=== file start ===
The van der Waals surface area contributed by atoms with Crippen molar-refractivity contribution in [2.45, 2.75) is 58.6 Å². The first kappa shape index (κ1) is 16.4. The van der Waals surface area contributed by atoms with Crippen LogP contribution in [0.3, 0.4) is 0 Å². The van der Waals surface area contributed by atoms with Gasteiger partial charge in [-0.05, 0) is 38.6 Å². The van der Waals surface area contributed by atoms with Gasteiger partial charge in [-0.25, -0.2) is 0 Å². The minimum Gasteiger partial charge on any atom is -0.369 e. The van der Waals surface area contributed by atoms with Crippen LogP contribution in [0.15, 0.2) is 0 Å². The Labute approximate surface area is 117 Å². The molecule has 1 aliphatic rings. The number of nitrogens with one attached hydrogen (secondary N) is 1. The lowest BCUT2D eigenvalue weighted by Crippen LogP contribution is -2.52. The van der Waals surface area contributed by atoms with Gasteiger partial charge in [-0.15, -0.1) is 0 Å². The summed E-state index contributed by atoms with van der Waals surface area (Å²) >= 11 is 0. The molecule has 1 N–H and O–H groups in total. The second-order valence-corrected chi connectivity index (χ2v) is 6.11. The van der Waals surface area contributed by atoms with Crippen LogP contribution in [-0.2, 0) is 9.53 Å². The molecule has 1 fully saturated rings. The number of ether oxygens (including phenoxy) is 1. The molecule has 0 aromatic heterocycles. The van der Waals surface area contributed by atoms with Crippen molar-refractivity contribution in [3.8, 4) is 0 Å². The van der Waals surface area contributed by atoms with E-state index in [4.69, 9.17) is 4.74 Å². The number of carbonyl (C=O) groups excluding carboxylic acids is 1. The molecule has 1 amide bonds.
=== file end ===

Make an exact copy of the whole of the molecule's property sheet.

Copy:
The van der Waals surface area contributed by atoms with Crippen molar-refractivity contribution in [2.45, 2.75) is 58.6 Å². The first kappa shape index (κ1) is 16.4. The van der Waals surface area contributed by atoms with Crippen LogP contribution in [0.3, 0.4) is 0 Å². The van der Waals surface area contributed by atoms with Gasteiger partial charge in [-0.05, 0) is 38.6 Å². The van der Waals surface area contributed by atoms with Gasteiger partial charge in [-0.25, -0.2) is 0 Å². The minimum Gasteiger partial charge on any atom is -0.369 e. The van der Waals surface area contributed by atoms with Crippen LogP contribution in [0.15, 0.2) is 0 Å². The Labute approximate surface area is 117 Å². The molecule has 1 aliphatic rings. The number of nitrogens with one attached hydrogen (secondary N) is 1. The lowest BCUT2D eigenvalue weighted by Crippen LogP contribution is -2.52. The van der Waals surface area contributed by atoms with Gasteiger partial charge in [-0.15, -0.1) is 0 Å². The summed E-state index contributed by atoms with van der Waals surface area (Å²) >= 11 is 0. The molecule has 1 N–H and O–H groups in total. The second-order valence-corrected chi connectivity index (χ2v) is 6.11. The van der Waals surface area contributed by atoms with Crippen LogP contribution in [-0.2, 0) is 9.53 Å². The molecule has 1 fully saturated rings. The number of ether oxygens (including phenoxy) is 1. The molecule has 0 aromatic heterocycles. The van der Waals surface area contributed by atoms with Crippen molar-refractivity contribution in [3.8, 4) is 0 Å². The van der Waals surface area contributed by atoms with E-state index in [4.69, 9.17) is 4.74 Å². The number of carbonyl (C=O) groups excluding carboxylic acids is 1. The molecule has 1 amide bonds.